A Brief History of Chef Uniforms
There are few professional uniforms that are more distinguishable than that of pristine chef whites. The garments conjure up images of fine dining and culinary excellence, as well as being synonymous with the food industry’s commitment to hygienic food preparation. And yet, to the trained eye, the chef uniform is a masterpiece of functionality. The fabric, for example, is designed to withstand the heat of open flames. The long sleeves and double layers of the jackets help to protect against burns, and the double-breasted feature hides stains.
But how did the modern chef uniform come to be? Let us take you on a journey through the history of this iconic attire and what it tells us about the evolution of culinary arts.
Otherwise known as a toque, there are different versions of how the chef’s hat came about. These versions include tales of poisoned kings and chefs being beheaded over a stray hair in Henry VIII’s court. One of the most prominent tales, however, dates back to 146 BCE during the Byzantine invasion of Greece. It is said that Greek chefs evaded capture by disguising themselves as monks. At the time, traditional monk garb included large stovepipe hats that resemble the modern toque. After the invasion, chefs continued to wear the hats, and later generations followed suit.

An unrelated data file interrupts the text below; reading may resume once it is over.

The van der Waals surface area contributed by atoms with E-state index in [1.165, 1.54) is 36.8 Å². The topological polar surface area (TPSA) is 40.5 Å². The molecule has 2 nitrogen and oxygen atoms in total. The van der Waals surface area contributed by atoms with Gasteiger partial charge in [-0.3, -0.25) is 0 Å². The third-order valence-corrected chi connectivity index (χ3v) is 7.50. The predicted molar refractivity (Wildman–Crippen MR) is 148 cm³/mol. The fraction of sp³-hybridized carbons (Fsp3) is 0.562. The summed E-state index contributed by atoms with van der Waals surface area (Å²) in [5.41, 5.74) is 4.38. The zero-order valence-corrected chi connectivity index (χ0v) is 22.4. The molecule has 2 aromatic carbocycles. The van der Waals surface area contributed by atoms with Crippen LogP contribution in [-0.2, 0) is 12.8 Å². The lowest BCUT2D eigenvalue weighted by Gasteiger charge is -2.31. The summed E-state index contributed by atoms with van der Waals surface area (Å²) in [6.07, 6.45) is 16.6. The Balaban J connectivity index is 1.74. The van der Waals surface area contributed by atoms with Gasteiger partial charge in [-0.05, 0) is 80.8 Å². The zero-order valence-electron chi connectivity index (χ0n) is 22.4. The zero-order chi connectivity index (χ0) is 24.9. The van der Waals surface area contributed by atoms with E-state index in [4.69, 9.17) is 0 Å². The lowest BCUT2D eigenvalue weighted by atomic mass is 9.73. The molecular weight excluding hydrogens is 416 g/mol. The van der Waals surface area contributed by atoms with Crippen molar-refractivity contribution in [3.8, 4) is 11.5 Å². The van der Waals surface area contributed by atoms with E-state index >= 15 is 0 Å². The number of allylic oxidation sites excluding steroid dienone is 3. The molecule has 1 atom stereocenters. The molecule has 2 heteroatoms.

The distinctive pleats came later on, and tend to act as a symbol of personal pride for the wearer. Legend has it that each pleat represents a dish that the chef has mastered. The more pleats there are, the more expertise the chef has.
The creation of the white, double-breasted chef’s jackets used today is generally attributed to Marie-Antoine Careme. Careme cooked in the kitchens of European royalty, including that of Napoleon Bonaparte, and is thought of as the first celebrity chef.
Aside from inventing culinary staples we know and love, as well as the four mother sauces, Careme was also known for his recipe books. In them were sketches of himself wearing white, double-breasted jackets. Because of his fame, this distinctive look became associated with culinary excellence. Later, French chef Auguste Escoffier would make the jacket a staple in professional kitchens. Escoffier emphasised the notion that the white conveyed a message of hygiene.
There is little historical evidence to suggest when kitchen professionals began to opt for chequered chef’s trousers. Chef garments evolved first out of necessity, and then as a distinctive style recognised across the globe.
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